People are worried about bringing together the Scarecrows and Tin Men of the Catholic Church. But I know who the real hero of The Wizard of Oz is…
Fr. Dwight Longenecker has published interesting reflections lately about the different kinds of Catholics he comes across in his parish. There is the “Peace and Justice” crowd, aging hippies who are all about the heart, whom in another post he likens to the Scarecrow from the Wizard of Oz (presumably because they are all heart but need more in the head.)
Then there are “Piety and Purity” Catholics, who are “head” Catholics, centered on dogma, but may come across as somewhat stiff. The Tin Man without the oil can. All head, but in need of a heart.
His solution is that we all need courage to bring us all together in the Church. Nicely done.
But I have a slightly different take on it.
It matters little that the film premiered 74 years ago next week. I live in Kansas across the street from a girl named Dorothy. (I kid you not.) So I know of what I speak.
The hero of The Wizard of Oz is not the Lion, even though he does discover the answer to arcane questions such as what makes the Hottentot so hot and who put the ape in apricot. The hero of The Wizard of Oz is Miss Gale’s scrappy little terrier, Toto.
It is Toto, and only Toto, who disregards the Wizard’s injunction, “Pay no attention to the man behind the curtain.”
We have to pay a lot of attention to the man behind the curtain. That is a lesson I learned from one of my heroes, the soon-to-be- St. John Paul II.
What is the vision of the human person that is behind our culture, behind the movie we’ll see this week, behind the political party we favor, behind the billboard we gaze upon? What do they tell me about who I am? About what I can hope for? About what my purpose is?
And… does that match up with the vision of the human person that Jesus Christ reveals? Am I, by my choices, my purchases, my votes, funding and furthering the opposite of what I profess to be the truth on Sunday?
I was made in God’s image and likeness, a being fallen but redeemed by the Blood of the Son of God, and I all too often sell myself short as a mere creature of instinct that must placate its pangs of eternity with quick-fix shots of satisfaction with a chaser of emptiness. I am an adopted prince of the Royal Family of the Universe, and I let my culture treat me like a cog in a machine or a stooge to hit up for a buck for some tinselly trinket. I freely purchase the chains that enslave me. I have no one else in church to blame for that but me.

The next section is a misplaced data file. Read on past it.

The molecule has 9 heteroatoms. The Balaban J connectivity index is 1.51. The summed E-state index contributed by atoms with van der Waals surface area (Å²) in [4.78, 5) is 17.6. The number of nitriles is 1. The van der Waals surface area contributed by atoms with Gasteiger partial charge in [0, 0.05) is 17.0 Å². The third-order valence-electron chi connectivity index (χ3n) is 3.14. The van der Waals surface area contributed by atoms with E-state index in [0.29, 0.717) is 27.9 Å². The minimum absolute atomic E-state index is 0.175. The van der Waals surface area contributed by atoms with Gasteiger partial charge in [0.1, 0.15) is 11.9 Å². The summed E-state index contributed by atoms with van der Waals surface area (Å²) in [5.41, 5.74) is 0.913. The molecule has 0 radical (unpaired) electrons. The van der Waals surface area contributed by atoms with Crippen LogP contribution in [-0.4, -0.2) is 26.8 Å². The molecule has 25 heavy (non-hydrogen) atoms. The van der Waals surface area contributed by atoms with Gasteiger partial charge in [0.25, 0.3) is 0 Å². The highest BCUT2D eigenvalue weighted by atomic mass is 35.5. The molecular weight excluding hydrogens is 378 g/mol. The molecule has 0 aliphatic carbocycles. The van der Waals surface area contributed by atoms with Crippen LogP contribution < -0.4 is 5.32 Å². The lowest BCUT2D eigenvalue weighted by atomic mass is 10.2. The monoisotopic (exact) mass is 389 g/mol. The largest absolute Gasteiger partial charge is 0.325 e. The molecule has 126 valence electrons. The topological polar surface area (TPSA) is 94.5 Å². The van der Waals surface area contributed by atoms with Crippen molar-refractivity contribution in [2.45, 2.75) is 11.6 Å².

Yes, maybe the dog was more courageous than the (formerly) Cowardly Lion after all. Toto didn’t fear the flames, the amplified voice, the distorted image of man projected on the screen. I fear being different, I struggle to hear the voice of my true Shepherd over the din, and I don’t seem strong enough to turn off the screen that distorts my own image of myself.
Before figuring out what kind of Catholic I need to be, I have to figure out (not invent, but discover) what type of human being I am. And I cannot do that without Jesus Christ and his Church. That is what John Paul II taught me with his words and with his life. “The ideology of the ‘death of God’ easily demonstrates in its effects that on the ‘theoretical and practical’ levels it is the ideology of the ‘death of man.’ ” (Dominum et Vivificantem, 38)
And here is where courage kicks in, but it is not the courage that the Cowardly Lion receives. It goes way beyond throwing water on Wicked Witches. Or clicking your heels because you “forgot” how to get home but had the ability all along like some Gnostic Dorothy.
It is the courage to live out the truth of who I am in a world that ignores it, mocks it, persecutes it. It is the courage to overcome my laziness, my habits of sin and my selfishness to treat everyone I encounter according to that same lofty dignity. It is the courage to trust in God’s strength when I see nothing in myself but weakness.
No wizard in the universe can grant courage like that. I can only beg it on my knees from the Lion of Judah.
Reprinted with permission from the Gregorian Institute at Benedictine College.